The adventure of the little hobbit, Bilbo Baggins, accompanying a gang of dwarves to steal their people’s treasure back from the evil dragon, Smaug, continues and this time they encounter werebeasts, giant spiders, warrior elves, a destitute fishing village… and a bloody great dragon.
First it must be stated that owing to my extreme dislike of the ‘cutting edge’ High Frame Rate (HFR) format while viewing the first instalment of The Hobbit films, I this time went out of my way to see the film in regular old 2D, which proved less distracting on an immeasurable level and wholly more satisfying. I urge everyone to avoid HFR like the plague on this and all future productions.
Since the first film in the series views on the franchise have split a number of ways, chiefly to people who are dissatisfied with the film as an adaptation of a rather whimsical children’s book, due to changes in tone and direction so as to have it tie in closer to The Lord of the Rings series of films at the expense of its child-friendliness, a factor, rather contrarily, held in high regards by the other school of thought, that tying The Hobbit in to the LOTR only goes to make the saga more epic and enjoyable.
I suppose I fall somewhere in between; while I would have liked to have seen a more light hearted swing at the Tolkien-verse, I can sit back and enjoy the film for what it is, though without the ‘can do no wrong’ outlook of the über-LOTR acolyte, but if you found yourself to be of the dissatisfied crowd there will be nothing in this instalment to rectify your opinion, if anything this film adds even more graveness to the proceedings, so take that for what it is.
First and foremost, The Desolation of Smaug can’t be viewed as its own entity; if you haven’t already, check out An Unexpected Journey or don’t bother at all, as you will have little to no investment from word one. Secondly, this is the centre film of a trilogy so don’t go in expecting any form of closure. The Lord of the Rings films at least had individual conclusions after a fashion, The Hobbit films do not, they just run on as one long narrative; and so, if nothing said so far has put you off the flick, you’re in for a pretty good time.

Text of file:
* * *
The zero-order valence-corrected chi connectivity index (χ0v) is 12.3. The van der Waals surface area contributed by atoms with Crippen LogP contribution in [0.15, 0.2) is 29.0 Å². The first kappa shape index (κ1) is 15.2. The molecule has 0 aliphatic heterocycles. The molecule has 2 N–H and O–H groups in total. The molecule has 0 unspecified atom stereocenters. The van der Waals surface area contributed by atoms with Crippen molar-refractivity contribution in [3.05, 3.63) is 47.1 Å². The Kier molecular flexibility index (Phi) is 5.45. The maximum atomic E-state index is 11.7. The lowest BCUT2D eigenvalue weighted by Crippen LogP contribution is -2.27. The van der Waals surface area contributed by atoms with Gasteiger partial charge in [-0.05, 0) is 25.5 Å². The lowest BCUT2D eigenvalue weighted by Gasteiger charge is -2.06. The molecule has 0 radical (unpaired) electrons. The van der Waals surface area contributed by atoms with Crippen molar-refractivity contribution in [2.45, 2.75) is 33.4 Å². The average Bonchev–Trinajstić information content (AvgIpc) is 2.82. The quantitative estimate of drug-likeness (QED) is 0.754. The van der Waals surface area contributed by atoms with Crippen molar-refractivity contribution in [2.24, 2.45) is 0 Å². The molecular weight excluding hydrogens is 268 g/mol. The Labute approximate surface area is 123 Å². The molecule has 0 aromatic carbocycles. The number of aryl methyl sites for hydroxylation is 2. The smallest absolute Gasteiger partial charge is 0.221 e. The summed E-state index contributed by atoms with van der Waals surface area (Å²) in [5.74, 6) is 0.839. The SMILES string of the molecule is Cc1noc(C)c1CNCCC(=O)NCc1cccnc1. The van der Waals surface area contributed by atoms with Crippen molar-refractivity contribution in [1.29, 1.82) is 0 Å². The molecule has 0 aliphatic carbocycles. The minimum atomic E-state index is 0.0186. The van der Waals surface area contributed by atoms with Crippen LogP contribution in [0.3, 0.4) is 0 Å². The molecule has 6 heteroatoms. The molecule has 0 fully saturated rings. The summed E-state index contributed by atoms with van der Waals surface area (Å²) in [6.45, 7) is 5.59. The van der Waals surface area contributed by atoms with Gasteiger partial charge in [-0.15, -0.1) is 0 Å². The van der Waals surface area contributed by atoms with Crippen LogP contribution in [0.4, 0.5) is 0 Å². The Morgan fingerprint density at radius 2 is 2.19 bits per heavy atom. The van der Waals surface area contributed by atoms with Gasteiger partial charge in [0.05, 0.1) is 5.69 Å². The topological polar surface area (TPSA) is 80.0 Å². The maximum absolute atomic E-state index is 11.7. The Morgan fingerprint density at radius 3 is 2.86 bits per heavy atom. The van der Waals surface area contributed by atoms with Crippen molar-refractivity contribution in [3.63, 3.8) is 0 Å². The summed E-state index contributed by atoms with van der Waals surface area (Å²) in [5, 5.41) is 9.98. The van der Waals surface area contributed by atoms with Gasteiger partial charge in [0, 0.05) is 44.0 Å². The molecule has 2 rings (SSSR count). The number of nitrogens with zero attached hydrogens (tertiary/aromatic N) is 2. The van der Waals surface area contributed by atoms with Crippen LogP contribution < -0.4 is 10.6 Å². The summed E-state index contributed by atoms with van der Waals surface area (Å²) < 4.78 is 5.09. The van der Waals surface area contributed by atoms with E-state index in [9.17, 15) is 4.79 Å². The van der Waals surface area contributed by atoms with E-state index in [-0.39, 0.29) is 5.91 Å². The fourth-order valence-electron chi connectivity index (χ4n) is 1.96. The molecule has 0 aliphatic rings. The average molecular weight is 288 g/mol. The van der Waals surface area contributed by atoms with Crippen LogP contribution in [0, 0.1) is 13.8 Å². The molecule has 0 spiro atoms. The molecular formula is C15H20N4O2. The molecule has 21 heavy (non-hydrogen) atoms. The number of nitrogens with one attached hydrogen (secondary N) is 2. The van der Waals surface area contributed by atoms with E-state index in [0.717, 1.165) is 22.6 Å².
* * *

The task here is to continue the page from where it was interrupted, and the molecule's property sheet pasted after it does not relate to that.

Starting with the negative, it becomes increasingly clear that The Hobbit probably should have been a two film deal, there’s a lot of chaff here, enjoyable chaff for the fans, but chaff nonetheless, stuff that could easily have been included as part of the extended home editions, and while this reviewer enjoys world building a great deal, there was no getting around the fact that quite the number of people in the theatre where becoming somewhat antsy as the film progressed.
The only other major issue was the semi-regular Peter Jackson phenomenon of okaying a really dodgy sequence of CG here and there; remember the dinosaur chase sequence in King Kong? Or the hangy chin goblin dude from the previous Hobbit film? Well, The Desolation of Smaug too has the occasional piece of CG that sticks out like a saw thumb.
That being said, the rest of the film is absolutely gorgeous, just ridiculously beautiful. Little more can be said than already has about the level of detail that the Weta gang put into all areas of production design and they surely haven’t dropped the ball here. At times the film looks SO ethereal that you could be forgiven for thinking you’re watching some kind of dream.
The cast all remain strong, with the addition of Stephen Fry, Benedict Cumberbatch and Luke Evans in major roles harming not at all. The forest elves are also a welcome addition to the story, ramping up the tension and intensifying the action at every opportunity. Indeed, whenever Orlando Bloom’s Legolas and Evangeline Lilly’s (Kate from Lost) Tauriel get involved in a tussle the outcome is often jaw droppingly imaginative in its execution, a prime example being the ‘barrel escape’, which is just dizzyingly complex and awesome on every level.
The extensions in story designed solely to tie the hobbit-based sagas together are extremely entertaining and provide much needed Gandalf content where the source material is sadly (and illogically) lacking it. It’s all very poe faced, but tense and sometimes magnificent.
And then there is Smaug, voiced by the aforementioned Benedict Cumberbatch. Smaug is the greatest dragon in all of fiction and as such the makers of The Hobbit had the hefty responsibility of creating the greatest dragon in film history, the fans would settle for nothing less… and by jove, they might just have done it. He looks fantastic, he sounds fantastic and gives off the distinct vibe of invincibility, largely due to an epic sense of scale.
It seems like a harsh but fair conclusion to say that if you don’t like The Lord of the Rings OR The Hobbit: An Unexpected Journey, you most assuredly will not enjoy The Desolation of Smaug. It’s better than the first film but delivers precisely what you would expect, a tremendous and excellently rendered fantasy adventure that, unfortunately, doesn’t have the epic sense of purpose required to fill its forbearers shoes.
B- grade – for storytelling
A grade – for visuals
B+ grade – for action
C+ grade – for pacing
B grade – acting
Overall grade – B+